The Martingale Strategy is a simplicity and logic-based gambling method that is easy to understand. It is so well known that almost every player either learned of the theory or used in their play a variant of the Martingale System.

The Martingale System’s often asked question is, can you use it?

Players have been looking for ways to beat the games and make winning a formality for as long as there has been gaming. In our favour, we all want to push the edge and guarantee wealth and winnings.

Even if it’s trying to count cards in a live casino or poker table range, our endless pursuit for+ EV situations leads us to find anything and anything else that might give us an advantage.

The Martingale System remains a subject of gambling controversy with thousands of articles being written about it. It has never been disproved irrefutably except to mention its inherent limitations.

Where is the Origin of the Martingale System?

The method is thought to have originated in 18th century France. Because of its use, games rules had to change to drive the edge back to the casinos once and for all.

Roulette’s game has the green number zero on its wheel. It means the player will never play “red or black” with a mere 50% chance of winning. The casinos also use table limits to give only a limited number of chances of winning to the Martingale players.

How does this system work?

In a game with only two possible results, such as flipping a coin, just double the stake every time you lose before you win. That’s what it is! If you win, you go back and continue to your initial stake.

With only two possible outcomes per game, every time you spin the coin, you have a 50 percent chance to win. Logically, before you guess correctly and win, it shouldn’t be too long. Whenever you lose, you double your stake, when you win; you recover your losses and go one point ahead.

Here’s a case in point. A buddy asks you for £1 a turn to flip a coin. You agree to use the Martingale System, cunningly hoping to slowly win £1 every time you win, leaving the eventual defeats meaningless with your use of the Martingale System.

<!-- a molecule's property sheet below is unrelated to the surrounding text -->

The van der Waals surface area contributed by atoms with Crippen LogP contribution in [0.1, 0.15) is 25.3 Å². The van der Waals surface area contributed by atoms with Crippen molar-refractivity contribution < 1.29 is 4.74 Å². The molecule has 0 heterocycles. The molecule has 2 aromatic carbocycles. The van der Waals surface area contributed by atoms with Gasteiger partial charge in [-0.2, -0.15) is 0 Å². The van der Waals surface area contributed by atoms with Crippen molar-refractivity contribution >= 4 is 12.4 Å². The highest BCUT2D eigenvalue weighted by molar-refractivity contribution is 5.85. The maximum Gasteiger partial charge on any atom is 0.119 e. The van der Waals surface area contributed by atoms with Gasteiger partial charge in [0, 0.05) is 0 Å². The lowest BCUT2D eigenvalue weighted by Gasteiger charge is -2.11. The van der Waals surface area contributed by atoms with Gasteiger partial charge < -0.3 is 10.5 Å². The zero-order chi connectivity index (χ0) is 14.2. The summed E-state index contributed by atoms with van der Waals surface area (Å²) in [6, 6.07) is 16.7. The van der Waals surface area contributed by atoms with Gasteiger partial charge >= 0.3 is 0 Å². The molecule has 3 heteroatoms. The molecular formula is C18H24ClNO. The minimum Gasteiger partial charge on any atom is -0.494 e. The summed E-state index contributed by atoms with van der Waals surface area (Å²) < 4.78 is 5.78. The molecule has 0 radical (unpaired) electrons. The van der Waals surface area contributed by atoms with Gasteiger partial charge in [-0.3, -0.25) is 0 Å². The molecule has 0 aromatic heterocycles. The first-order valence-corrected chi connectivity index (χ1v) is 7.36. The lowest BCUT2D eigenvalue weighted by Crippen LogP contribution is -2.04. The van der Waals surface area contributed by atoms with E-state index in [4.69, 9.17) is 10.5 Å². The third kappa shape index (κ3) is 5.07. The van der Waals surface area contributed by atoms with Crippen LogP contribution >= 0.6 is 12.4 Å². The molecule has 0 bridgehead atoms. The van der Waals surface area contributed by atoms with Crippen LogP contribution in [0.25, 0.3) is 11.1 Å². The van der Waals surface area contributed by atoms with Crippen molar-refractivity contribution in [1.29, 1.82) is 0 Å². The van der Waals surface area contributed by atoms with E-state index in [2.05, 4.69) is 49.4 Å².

It starts poorly, with four times in a row you guess wrong before you win. You’d have four losing spins of £1, then £2, £4 and finally £ 8 at £1 per point. Before you won the fifth spin for a £16 profit, you lost £15 on the first four spins, putting you forward by £1. The game is going on.

Is the viability of the Martingale system?

You may believe the chances are in your favor any time you use the Martingale Systembecause you have a 50% chance of winning, so you should win half the games, right?

Well, wait a little while. That’s half the mentality of the glass, but there’s also a 50% chance you’re going to lose too. Any time you play with two possible results, the chance to win or lose stands at 50%.

Losing runs are happening and the longer you’re playing, the more likely you’ll find a losing run. Casino gambling caps and the size of your own bankroll limit the opportunities to play for that coveted victory in the real world.

The Martingale Model player would have to bet £512 to win £1 after 9 losing bets at £1 per point. Not many gamblers would be comfortable with this kind of risk for so little reward and it is worth noting that even with 9 losses, the chances of winning this bet stubbornly remain at (only) 50 percent, you guessed.

While you may make small gains using Martingale, your losses will rise very quickly when you hit a losing streak.

Risk Management in Martingale System

The player may correctly note that risk management is a key part of developing a betting strategy, despite its inherent risks. Armed with the Martingale System’s knowledge and what can go wrong in the worst-case scenarios, players can still use a progressive system to give their betting structure.

Here’s an example of a “reverse Martingale scheme” which brings pleasure to somebody’s gambling: a friend of mine has £ 100 per month that he’s happy to spend on betting. He employs tight bankroll supervision, making himself at £ 10 stakes 10 bets per month.

Once the money is gone, he will no longer bet until the following month. He wagers on sports matches where at odds of 1.5 (1/2) there are two results.

Each time he wins, he reinvests in the same odds the £ 10 stake plus the gain from the previous bet. If he has six winning bets in a row at odds of 1.5, he earns around £ 115 and proceeds to his next bet of £ 10.

If he fails in the six bets at any point, his net loss is his earnings plus his initial £ 10 deposit. One winning run of six bets sees him winning the month as well as giving him more bets to follow and cheer on.

Will You Use the Martingale System Now?

On paper, the Martingale System looks good, but your search for that important edge is not over yet. Know Martingale’s design is about avoiding risks that are always unpredictable. For this reason, as part of your long-term betting strategy, we would not recommend using the Martingale System.

But, if you’ve got the bankroll and you’re looking for a bit of fun, in a carefully thought-out plan, there’s room for a little Martingale play where you can level the swings and give luck the opportunity to come out in your favor.

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